By Maya Brown

Maya Brown is a sophomore at Waterville Senior High School in Waterville Maine. She enjoys music, technology, photography, and anything related to theater. She has been a part of the Girls Advisory Board at Hardy Girls Healthy Women for three years, and a part of Hardy Girls since the beginning (10 years ago). She believes in empowering girls and women to speak out against the media and thinks that all girls should know how beautiful they really are. Maya is a part of her school’s GSA, school newspaper, and has co-founded a theater program called Act Out at her local elementary school. She’s excited to help SPARK this movement!

First, let me say that SPARK was awesome. I met, and “mingled” with, some pretty amazing girls and young women. One of my favorite parts of the day was getting to know all the great organizations that are working together to help us feel empowered. I was lucky enough to be part of the Street Theater workshop put on by Dana Edell from viBe Theater Experience, a non-profit where girls can create and rehearse their own performances. It’s a way for girls to feel like they can make a difference and have an impact on their community.

We began the workshop by doing an activity where we said something that made us mad, along with a motion. Answers ranged from the TV show Toddlers and Tiaras to when creepy guys hit on us. We then broke apart and created a monologue related to our action. We wrote the monologue as if we were talking to a member of the community, telling them something we needed them to know. I created mine to be performed in front of a sexist ad. I wanted the community to know that it wasn’t okay to show women in such a derogatory light. We performed the monologues and moved on to make an improv sketch in pairs. Dana gave a list of things for the sketch to include, like crying or a surprise; some more obvious than others. We performed these for each other as well and then it was time to take them on the road. The workshop was called Street Theater because we were supposed to perform these sketches in public to an audience that didn’t know we were performing them. They were made to sound like a regular conversation, but emotional enough for the audience to stay captivated. The goal was to give the audience something to think about, without knowing they had just witnessed an improv sketch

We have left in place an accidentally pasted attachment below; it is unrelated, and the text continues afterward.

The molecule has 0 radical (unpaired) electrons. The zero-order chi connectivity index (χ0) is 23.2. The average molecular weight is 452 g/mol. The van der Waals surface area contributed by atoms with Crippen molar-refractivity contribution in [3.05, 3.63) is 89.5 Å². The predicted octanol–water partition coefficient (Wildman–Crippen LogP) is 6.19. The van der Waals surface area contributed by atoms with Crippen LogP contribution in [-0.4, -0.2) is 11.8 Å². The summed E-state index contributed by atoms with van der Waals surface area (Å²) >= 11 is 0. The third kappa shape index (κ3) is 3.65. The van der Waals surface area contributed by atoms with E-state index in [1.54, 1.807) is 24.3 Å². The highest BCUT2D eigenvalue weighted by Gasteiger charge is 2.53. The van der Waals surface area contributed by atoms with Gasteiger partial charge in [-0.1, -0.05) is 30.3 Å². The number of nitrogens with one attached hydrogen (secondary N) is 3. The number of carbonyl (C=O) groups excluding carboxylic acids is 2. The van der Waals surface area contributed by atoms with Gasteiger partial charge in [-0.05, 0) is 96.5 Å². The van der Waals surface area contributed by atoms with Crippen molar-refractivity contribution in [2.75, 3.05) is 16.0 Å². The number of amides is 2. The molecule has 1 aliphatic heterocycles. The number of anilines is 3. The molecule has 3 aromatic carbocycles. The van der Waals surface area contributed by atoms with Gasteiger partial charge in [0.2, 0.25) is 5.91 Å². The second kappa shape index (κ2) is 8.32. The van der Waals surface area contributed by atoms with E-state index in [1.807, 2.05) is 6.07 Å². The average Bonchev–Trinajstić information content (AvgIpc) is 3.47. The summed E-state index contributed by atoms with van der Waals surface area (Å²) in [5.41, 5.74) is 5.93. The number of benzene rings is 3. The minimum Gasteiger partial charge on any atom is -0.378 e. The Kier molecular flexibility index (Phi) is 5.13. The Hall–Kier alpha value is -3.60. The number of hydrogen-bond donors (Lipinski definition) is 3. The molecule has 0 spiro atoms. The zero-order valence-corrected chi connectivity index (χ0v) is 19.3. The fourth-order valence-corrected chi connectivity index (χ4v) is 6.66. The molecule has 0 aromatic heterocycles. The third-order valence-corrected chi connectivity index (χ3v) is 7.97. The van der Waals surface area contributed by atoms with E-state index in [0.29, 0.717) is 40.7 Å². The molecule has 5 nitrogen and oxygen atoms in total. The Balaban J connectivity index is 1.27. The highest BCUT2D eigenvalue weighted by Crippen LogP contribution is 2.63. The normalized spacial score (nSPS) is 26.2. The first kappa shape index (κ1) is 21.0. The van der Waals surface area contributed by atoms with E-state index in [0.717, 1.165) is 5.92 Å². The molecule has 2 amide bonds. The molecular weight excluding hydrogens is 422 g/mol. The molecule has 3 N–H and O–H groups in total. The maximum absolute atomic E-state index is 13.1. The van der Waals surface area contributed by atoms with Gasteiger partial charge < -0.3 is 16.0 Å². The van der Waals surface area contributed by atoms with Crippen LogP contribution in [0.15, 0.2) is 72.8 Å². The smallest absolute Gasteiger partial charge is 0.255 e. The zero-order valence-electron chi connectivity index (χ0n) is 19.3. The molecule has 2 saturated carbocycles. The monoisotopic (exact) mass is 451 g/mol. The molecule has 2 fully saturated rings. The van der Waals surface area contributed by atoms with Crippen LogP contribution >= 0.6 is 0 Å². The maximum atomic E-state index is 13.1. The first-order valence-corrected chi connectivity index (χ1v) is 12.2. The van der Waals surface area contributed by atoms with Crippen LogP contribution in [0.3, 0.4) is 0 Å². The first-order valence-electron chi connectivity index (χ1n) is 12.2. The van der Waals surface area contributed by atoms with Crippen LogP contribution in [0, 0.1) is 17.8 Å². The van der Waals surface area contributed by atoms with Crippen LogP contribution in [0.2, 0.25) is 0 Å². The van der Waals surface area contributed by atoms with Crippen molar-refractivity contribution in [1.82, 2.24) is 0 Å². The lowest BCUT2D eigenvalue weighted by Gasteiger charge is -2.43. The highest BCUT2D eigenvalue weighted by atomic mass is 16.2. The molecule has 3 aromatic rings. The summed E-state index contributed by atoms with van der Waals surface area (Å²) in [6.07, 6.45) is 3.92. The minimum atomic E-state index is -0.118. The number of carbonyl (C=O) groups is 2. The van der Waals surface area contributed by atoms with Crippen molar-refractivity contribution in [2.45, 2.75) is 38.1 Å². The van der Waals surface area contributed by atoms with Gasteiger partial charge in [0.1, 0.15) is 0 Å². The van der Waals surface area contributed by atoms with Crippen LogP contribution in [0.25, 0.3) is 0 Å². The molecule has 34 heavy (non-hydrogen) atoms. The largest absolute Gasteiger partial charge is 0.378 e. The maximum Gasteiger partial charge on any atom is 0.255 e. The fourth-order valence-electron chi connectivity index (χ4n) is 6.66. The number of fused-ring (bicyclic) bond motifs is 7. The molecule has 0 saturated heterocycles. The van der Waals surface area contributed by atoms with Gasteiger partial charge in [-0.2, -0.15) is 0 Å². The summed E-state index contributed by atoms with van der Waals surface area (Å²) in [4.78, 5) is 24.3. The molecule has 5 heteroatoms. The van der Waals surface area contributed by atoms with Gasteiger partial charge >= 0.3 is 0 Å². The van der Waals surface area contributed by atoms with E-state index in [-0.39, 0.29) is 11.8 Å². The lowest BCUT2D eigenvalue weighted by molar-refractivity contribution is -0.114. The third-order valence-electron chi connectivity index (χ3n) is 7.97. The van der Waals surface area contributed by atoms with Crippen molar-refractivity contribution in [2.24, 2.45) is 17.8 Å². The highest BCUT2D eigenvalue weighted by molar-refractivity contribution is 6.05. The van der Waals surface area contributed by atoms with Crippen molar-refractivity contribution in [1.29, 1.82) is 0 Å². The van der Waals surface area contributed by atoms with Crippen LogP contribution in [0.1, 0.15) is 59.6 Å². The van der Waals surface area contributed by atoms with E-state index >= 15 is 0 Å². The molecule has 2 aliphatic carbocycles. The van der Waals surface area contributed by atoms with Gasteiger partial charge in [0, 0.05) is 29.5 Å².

This workshop was incredible.  I love theater, but I had never heard of doing improv or any type of theater anywhere but on a stage before. I think it’s an amazing idea and very empowering because you’re getting your message across in a unique way. The viBe theater workshop really made me think about all the different ways we can learn to speak our minds.  Dana was great.  Anyone in the New York City Area should check out viBe theater, and even if you’re not in the city you can always keep in touch with them online at vibetheater.org.

The workshop was a powerful way to ignite SPARK.  We learned new ways to speak out against society and the sexualization of girls. The street theater was awesome because it empowered us to actively do something about what’s going on the world. Who knows, maybe someone who sees one of our performances will decide to get involved with SPARK. It’s an excellent way to spread the word.